Corsair Vengeance RGB
SUPPLIER www.overclockers.co.uk / MODEL NUMBER CMR32GX4M4C3200C16
C orsair’s dual-channel kit (see p44) performed admirably against the competition, but the Vengeance RGB modules have more of an advantage as we step up to quad-channel kits, as there’s a much bigger price margin between it and G.Skill’s Trident Z RGB equivalent. Not only that, but our quad-channel G.Skill kit sported looser latency timings than the dual-channel kit we reviewed this month, with slightly higher figures than Corsair’s Vengeance RGB. The price difference can’t be excused by tighter timings here, then – you’re just spending an extra £50-60 for the G.Skill’s light show.
The more modules you add, the better RGB memory kits generally look, and that’s definitely the case with both quad-channel kits this month. Corsair’s Vengeance RGB system can only dish out a single colour at any one time on each of its modules, while G.Skill’s Trident Z RGB kit can address several LEDs individually, but that doesn’t prevent Corsair from adding multi-module lighting effects to make use of the colour spectrum.
The diffusing tops on the Corsair modules also help to alleviate the underlying LEDs from shining garishly in pinpoints, and the effect is that the modules illuminate in solid bars of vivid colour. Corsair’s Link software works well too, allowing easy tweaking of the colours and lighting effects, and the modules are also compatible with Asus, Gigabyte and MSI’s RGB software. The colour accuracy is good too, so if you want to colour-match the modules to the rest of your PC, you’ll have no issues doing so with the Vengeance RGB kit.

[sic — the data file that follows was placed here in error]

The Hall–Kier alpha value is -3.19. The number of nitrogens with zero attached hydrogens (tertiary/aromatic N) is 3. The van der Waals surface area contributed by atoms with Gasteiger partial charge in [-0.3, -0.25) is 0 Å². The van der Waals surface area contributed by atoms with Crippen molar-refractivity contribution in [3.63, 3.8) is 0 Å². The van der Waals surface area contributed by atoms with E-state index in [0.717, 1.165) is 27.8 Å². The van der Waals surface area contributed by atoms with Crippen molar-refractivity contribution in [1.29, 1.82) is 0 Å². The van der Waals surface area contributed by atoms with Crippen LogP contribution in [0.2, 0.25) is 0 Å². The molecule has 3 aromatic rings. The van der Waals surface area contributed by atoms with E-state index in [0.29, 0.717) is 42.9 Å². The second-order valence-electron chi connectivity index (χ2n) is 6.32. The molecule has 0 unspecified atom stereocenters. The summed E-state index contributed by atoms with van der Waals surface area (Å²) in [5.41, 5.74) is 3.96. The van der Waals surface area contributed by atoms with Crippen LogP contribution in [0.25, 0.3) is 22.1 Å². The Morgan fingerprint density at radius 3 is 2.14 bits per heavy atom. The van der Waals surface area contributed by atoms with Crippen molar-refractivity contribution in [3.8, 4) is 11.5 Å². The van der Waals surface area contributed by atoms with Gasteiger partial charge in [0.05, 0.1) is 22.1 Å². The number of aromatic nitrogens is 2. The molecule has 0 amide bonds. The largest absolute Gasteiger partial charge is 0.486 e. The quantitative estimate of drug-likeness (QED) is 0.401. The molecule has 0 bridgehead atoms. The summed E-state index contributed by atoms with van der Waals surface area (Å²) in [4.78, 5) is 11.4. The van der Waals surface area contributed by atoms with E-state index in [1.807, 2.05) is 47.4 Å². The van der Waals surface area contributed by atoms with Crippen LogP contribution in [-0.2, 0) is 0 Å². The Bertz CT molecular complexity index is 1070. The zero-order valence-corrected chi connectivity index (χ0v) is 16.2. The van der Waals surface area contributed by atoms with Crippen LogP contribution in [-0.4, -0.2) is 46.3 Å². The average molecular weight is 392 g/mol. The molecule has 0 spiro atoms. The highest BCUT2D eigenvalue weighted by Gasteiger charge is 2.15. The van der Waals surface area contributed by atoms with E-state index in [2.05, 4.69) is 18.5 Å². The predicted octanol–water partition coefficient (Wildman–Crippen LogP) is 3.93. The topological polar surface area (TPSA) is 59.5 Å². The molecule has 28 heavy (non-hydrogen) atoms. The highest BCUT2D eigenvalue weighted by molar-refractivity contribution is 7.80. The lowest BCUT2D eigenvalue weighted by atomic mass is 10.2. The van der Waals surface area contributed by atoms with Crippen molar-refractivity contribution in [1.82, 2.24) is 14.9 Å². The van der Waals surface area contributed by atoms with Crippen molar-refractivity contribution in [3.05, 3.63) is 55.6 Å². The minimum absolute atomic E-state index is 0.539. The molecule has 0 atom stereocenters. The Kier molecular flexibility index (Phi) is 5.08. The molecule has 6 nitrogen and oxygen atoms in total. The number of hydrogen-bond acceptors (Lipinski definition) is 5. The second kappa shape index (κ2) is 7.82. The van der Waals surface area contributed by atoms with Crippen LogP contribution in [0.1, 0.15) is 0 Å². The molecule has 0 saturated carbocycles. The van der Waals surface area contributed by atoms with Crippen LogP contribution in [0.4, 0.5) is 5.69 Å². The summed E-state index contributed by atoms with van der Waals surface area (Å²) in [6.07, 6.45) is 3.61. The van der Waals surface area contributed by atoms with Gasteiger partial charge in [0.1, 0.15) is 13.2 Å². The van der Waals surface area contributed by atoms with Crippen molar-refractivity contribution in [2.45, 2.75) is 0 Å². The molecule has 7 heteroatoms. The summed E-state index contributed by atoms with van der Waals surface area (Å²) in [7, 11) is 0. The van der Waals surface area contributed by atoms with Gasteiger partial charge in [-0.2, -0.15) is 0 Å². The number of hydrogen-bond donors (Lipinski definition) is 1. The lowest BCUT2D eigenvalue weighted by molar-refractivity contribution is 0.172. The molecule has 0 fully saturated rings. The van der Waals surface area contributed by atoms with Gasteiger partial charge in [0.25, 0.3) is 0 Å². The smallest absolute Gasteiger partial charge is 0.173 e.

The reasonably tall modules could limit cooler compatibility though – they’re nearly 0.5cm taller than G.Skill’s modules. If you use a large air cooler, and plan to fill all the memory slots on your motherboard, you’ll need to measure the clearance between your CPU cooler and the memory slots closest to the CPU socket.
As we mentioned earlier, the Corsair kit’s 16-18-18-36 timing are a tad tighter than those of the G.Skill kit, which slip to CL18. As such, the Corsair kit was faster in most of our benchmarks, but they’re otherwise identical and both kits use Hynix A-die memory chips.
Thankfully, this chip choice had no impact on AMD motherboard compatibility, with the Vengeance RGB kit running fine at its default timings and frequency in both our AMD Ryzen and Ryzen Threadripper test systems. We just had to load the XMP profile or equivalent in both systems, with no need for any manual tweaking. With a 1.4V DDR voltage, we reached 3466MHz with our 3200MHz kit at the default timings, which matches the overclocking headroom of the G.Skill kit. Conclusion While G.Skill’s Trident Z RGB quad-channel kit wins in terms of aesthetics, the fact you pay over £50 more just for better-looking memory is a tough pill to swallow, even if you’re spending lavishly on a high-end desktop system. Whether the premium is worth it clearly depends on your tastes and budget; having seen both kits firsthand, we wouldn’t blame you for paying extra for the Trident Z modules.
However, Corsair’s modules still look great, and their massive price saving and slight performance advantage gives them a narrow victory in the quad-channel arena, potentially freeing up some budget headroom for a faster GPU or SSD.